If you live or travel somewhere hot, humid, or downright moist, you may be wondering how you can prevent fungus spores from settling into your equipment. These little creatures can wind up taking residence inside of your lenses, eventually spreading and wreaking havoc within. Taking a few precautions will greatly reduce the likelihood of this occurring:
Regularly wipe off any moisture from your camera body or lens. This is good general practice, as even “weather-sealed” cameras have been known to succumb to the elements under tough conditions. Focusing and zooming will present opportunities for the lens to breathe, allowing moisture to be sucked in. Regularly keeping your camera free from drops of moisture, especially before a lens change, dramatically reduces the risk of water coming into contact with electronic components.
Cover your camera. There are some waterproof cases designed to keep water off of your camera and lenses. While these seem like a good idea in theory, they make it very difficult to use the camera’s buttons so they can be of limited utility. We have also tried the clear plastic bag route. While it might be fine in colder rain, in hot and humid environments the plastic will stick to your face, which can be less than comfortable.
Carry a dry bag or waterproof cover for your bag, so you will be able to protect your gear if it starts to rain heavily.
At the end of each day, leave your lens caps off and place your equipment in a dry bag (or sealed confined space) with some silicone gel packets. We like to use “rechargeable” ones so that we can reduce the weight of carrying them and because it’s less wasteful. These packets will help suck out any moisture that has made its way within your equipment, and will turn red when they are filled with moisture.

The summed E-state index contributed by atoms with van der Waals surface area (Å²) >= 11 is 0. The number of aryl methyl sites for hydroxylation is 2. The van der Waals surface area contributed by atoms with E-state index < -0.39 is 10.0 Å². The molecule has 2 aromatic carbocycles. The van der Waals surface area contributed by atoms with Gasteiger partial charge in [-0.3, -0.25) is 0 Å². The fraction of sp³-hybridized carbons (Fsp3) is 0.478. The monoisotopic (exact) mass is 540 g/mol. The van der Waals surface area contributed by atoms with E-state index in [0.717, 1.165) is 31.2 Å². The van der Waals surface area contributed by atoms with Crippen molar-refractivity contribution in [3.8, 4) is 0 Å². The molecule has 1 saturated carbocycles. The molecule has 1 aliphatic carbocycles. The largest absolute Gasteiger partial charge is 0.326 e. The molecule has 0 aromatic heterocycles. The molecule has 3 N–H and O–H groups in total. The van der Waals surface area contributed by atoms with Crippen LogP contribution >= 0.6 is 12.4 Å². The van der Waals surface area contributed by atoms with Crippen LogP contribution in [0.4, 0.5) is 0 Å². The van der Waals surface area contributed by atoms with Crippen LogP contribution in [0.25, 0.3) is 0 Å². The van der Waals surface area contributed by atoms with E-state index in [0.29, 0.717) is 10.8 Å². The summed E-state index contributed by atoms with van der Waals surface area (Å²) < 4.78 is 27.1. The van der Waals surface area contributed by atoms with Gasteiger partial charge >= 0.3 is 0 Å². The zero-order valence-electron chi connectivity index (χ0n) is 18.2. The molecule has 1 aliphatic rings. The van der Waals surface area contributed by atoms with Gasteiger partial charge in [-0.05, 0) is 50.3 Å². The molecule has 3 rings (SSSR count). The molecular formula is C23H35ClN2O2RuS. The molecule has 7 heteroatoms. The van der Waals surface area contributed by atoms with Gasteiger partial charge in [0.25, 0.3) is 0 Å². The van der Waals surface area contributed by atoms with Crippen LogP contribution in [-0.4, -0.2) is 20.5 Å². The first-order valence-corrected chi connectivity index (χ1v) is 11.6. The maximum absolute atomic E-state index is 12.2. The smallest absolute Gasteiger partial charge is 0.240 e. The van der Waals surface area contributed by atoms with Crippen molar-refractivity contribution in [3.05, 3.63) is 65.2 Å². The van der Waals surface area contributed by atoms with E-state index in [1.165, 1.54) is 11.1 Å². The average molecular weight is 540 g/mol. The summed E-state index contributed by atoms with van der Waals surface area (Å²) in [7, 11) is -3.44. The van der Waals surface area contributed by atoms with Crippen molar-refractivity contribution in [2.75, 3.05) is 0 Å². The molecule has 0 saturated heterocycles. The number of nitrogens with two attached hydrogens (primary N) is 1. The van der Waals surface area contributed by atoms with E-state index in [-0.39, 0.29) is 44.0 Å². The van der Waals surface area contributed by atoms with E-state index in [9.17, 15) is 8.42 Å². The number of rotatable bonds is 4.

If you have access to one, a dry box (sealed container with a heat source such as an incandescent bulb can serve the same purpose as the dry bag and silica packets.
When cleaning your camera and lens, use a rocket blower if you need to blow away dust. The air in your breath could contain bacteria and fungal matter.
When moving a lens quickly from a very dry to humid environment, it may start to fog up, resulting in cloudy images. This has happened to me a few times when I keep lenses in a dry bag in my backpack all day and forget to open it. To prevent this issue, allow the lens some time to adjust to the humidity gradually, if possible (for instance, take the lens out of a dry bag and let it sit inside for while before taking it outside). If this does occur, make sure to pay special attention to removing moisture from that lens when you get a chance to dry it out.
Since fungus is happy to settle into your lens regardless of how new or expensive it is, it is a good idea to keep your gear dry when traveling to hot and humid areas. Following these steps should help prevent fungus from settling in, reducing the need for costly repairs.